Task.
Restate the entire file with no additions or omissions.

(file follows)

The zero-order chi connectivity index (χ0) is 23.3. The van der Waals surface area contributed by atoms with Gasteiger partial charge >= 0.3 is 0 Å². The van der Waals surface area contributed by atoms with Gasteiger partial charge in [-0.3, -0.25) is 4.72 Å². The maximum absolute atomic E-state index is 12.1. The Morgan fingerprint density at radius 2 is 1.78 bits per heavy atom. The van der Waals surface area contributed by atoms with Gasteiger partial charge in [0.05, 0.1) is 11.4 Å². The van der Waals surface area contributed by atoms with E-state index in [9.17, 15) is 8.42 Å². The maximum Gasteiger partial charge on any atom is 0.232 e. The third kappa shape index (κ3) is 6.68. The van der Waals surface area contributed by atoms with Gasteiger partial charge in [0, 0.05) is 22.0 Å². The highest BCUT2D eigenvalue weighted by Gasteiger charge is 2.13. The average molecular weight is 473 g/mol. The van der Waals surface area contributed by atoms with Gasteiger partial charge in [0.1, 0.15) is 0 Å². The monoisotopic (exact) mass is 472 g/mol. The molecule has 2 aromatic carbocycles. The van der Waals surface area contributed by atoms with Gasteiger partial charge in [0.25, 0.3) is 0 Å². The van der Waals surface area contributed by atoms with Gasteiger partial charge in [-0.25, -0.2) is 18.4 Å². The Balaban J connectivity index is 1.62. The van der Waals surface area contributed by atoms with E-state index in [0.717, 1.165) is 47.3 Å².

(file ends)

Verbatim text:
The zero-order chi connectivity index (χ0) is 23.3. The van der Waals surface area contributed by atoms with Gasteiger partial charge >= 0.3 is 0 Å². The van der Waals surface area contributed by atoms with Gasteiger partial charge in [-0.3, -0.25) is 4.72 Å². The maximum absolute atomic E-state index is 12.1. The Morgan fingerprint density at radius 2 is 1.78 bits per heavy atom. The van der Waals surface area contributed by atoms with Gasteiger partial charge in [0.05, 0.1) is 11.4 Å². The van der Waals surface area contributed by atoms with E-state index in [9.17, 15) is 8.42 Å². The maximum Gasteiger partial charge on any atom is 0.232 e. The third kappa shape index (κ3) is 6.68. The van der Waals surface area contributed by atoms with Gasteiger partial charge in [0, 0.05) is 22.0 Å². The highest BCUT2D eigenvalue weighted by Gasteiger charge is 2.13. The average molecular weight is 473 g/mol. The van der Waals surface area contributed by atoms with Gasteiger partial charge in [0.1, 0.15) is 0 Å². The monoisotopic (exact) mass is 472 g/mol. The molecule has 2 aromatic carbocycles. The van der Waals surface area contributed by atoms with Gasteiger partial charge in [0.25, 0.3) is 0 Å². The van der Waals surface area contributed by atoms with Gasteiger partial charge in [-0.25, -0.2) is 18.4 Å². The Balaban J connectivity index is 1.62. The van der Waals surface area contributed by atoms with E-state index in [0.717, 1.165) is 47.3 Å².